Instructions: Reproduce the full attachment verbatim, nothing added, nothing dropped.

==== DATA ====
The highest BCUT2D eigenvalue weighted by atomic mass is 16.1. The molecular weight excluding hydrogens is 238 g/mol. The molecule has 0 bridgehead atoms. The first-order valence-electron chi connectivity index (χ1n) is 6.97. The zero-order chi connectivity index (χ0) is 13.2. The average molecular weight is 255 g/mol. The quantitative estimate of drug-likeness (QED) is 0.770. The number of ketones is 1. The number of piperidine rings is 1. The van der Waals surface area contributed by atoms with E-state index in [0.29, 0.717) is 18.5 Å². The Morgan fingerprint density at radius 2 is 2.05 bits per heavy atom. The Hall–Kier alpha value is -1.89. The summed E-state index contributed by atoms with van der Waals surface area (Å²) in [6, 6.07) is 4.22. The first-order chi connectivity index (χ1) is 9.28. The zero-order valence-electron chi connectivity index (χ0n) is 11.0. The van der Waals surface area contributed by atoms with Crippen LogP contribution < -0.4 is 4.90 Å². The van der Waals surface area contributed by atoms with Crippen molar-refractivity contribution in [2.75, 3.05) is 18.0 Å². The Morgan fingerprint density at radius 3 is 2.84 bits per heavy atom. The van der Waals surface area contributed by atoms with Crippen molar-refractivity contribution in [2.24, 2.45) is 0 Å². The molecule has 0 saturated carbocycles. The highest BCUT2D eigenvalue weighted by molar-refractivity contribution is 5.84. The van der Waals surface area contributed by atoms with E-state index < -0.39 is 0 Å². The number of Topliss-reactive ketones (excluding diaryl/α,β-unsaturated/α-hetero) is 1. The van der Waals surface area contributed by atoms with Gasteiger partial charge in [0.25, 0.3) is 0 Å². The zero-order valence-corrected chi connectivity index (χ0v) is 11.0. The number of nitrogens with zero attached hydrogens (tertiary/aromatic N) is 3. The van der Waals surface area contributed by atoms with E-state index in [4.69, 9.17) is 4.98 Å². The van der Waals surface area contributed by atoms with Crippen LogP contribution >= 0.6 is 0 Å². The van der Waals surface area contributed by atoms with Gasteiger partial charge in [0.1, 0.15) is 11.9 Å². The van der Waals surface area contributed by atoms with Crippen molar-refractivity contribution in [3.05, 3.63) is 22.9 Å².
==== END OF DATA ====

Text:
The highest BCUT2D eigenvalue weighted by atomic mass is 16.1. The molecular weight excluding hydrogens is 238 g/mol. The molecule has 0 bridgehead atoms. The first-order valence-electron chi connectivity index (χ1n) is 6.97. The zero-order chi connectivity index (χ0) is 13.2. The average molecular weight is 255 g/mol. The quantitative estimate of drug-likeness (QED) is 0.770. The number of ketones is 1. The number of piperidine rings is 1. The van der Waals surface area contributed by atoms with E-state index in [0.29, 0.717) is 18.5 Å². The Morgan fingerprint density at radius 2 is 2.05 bits per heavy atom. The Hall–Kier alpha value is -1.89. The summed E-state index contributed by atoms with van der Waals surface area (Å²) in [6, 6.07) is 4.22. The first-order chi connectivity index (χ1) is 9.28. The zero-order valence-electron chi connectivity index (χ0n) is 11.0. The van der Waals surface area contributed by atoms with Crippen LogP contribution < -0.4 is 4.90 Å². The van der Waals surface area contributed by atoms with Crippen molar-refractivity contribution in [2.75, 3.05) is 18.0 Å². The Morgan fingerprint density at radius 3 is 2.84 bits per heavy atom. The van der Waals surface area contributed by atoms with Crippen molar-refractivity contribution in [2.24, 2.45) is 0 Å². The molecule has 0 saturated carbocycles. The highest BCUT2D eigenvalue weighted by molar-refractivity contribution is 5.84. The van der Waals surface area contributed by atoms with E-state index < -0.39 is 0 Å². The number of Topliss-reactive ketones (excluding diaryl/α,β-unsaturated/α-hetero) is 1. The van der Waals surface area contributed by atoms with Gasteiger partial charge in [0.25, 0.3) is 0 Å². The zero-order valence-corrected chi connectivity index (χ0v) is 11.0. The number of nitrogens with zero attached hydrogens (tertiary/aromatic N) is 3. The van der Waals surface area contributed by atoms with E-state index in [4.69, 9.17) is 4.98 Å². The van der Waals surface area contributed by atoms with Crippen LogP contribution >= 0.6 is 0 Å². The van der Waals surface area contributed by atoms with Gasteiger partial charge in [0.1, 0.15) is 11.9 Å². The van der Waals surface area contributed by atoms with Crippen molar-refractivity contribution in [3.05, 3.63) is 22.9 Å².